The symptoms of a wheel that is out of balance include:
- vibration in the steering wheel, seat or floor-pan, usually at motorway speeds
- scalloped’ or ‘cupped’ wear pattern on the tires
If your tires demonstrate any of the symptoms outlined above, we advise that you seek advice from your local authorized tire repair center.
Diameter Is Key
Why is the diameter so important? It is because speedometers, traction control, torque and the gear settings of a car are based on how far the tire travels in a full revolution. This is linked to the outside diameter.
If the size is too different this affects the time/length it takes for a full tire revolution (the tire rolling circumference), which will cause your speedometer to display incorrect readings and your gearing will be adversely affected.
So, when changing the size of wheel and tire fitted to your car, it needs to be the same overall diameter as what the car was designed to work with.Unfortunately it isn’t immediately easy to work out the outside diameter when changing tire sizes as tire sizes are measured using the inside diameter.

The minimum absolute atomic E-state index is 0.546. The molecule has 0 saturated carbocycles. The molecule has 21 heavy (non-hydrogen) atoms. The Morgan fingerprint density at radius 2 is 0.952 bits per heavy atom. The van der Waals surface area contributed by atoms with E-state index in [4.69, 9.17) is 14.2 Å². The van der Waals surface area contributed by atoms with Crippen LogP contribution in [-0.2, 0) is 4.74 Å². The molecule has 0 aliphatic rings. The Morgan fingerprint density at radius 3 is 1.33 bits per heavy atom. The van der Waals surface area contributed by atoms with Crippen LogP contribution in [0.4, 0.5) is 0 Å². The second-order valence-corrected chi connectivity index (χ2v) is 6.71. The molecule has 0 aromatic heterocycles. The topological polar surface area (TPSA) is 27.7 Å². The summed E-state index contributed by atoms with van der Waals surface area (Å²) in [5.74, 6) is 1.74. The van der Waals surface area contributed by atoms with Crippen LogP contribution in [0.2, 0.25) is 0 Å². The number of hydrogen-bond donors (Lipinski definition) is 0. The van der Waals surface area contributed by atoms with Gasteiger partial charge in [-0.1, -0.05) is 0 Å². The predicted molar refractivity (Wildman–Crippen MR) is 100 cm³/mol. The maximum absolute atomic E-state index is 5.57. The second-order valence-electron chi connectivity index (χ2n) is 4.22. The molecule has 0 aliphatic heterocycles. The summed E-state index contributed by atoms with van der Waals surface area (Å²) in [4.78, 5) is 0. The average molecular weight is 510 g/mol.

On a tire, the outside diameter is determined by the sidewall and is more commonly referred to as the aspect height.
Understanding Tire Size Math:
This is where it gets a bit more complicated.
The aspect height of a tire is shown in the tire size as a percentage of the width – the aspect ratio.
Let’s take the tire size 205/55/16 for example. 205 is the width of the tire in millimeters – fairly straight forward. However, the 55 is the ratio of the tire’s width to the tire’s height.
So it means that the aspect ratio is 55% of the 205mm width. In this instance that is 112.75mm.
At this point you will need to convert the size from millimeters to inches – there are 25.4 mm in every inch.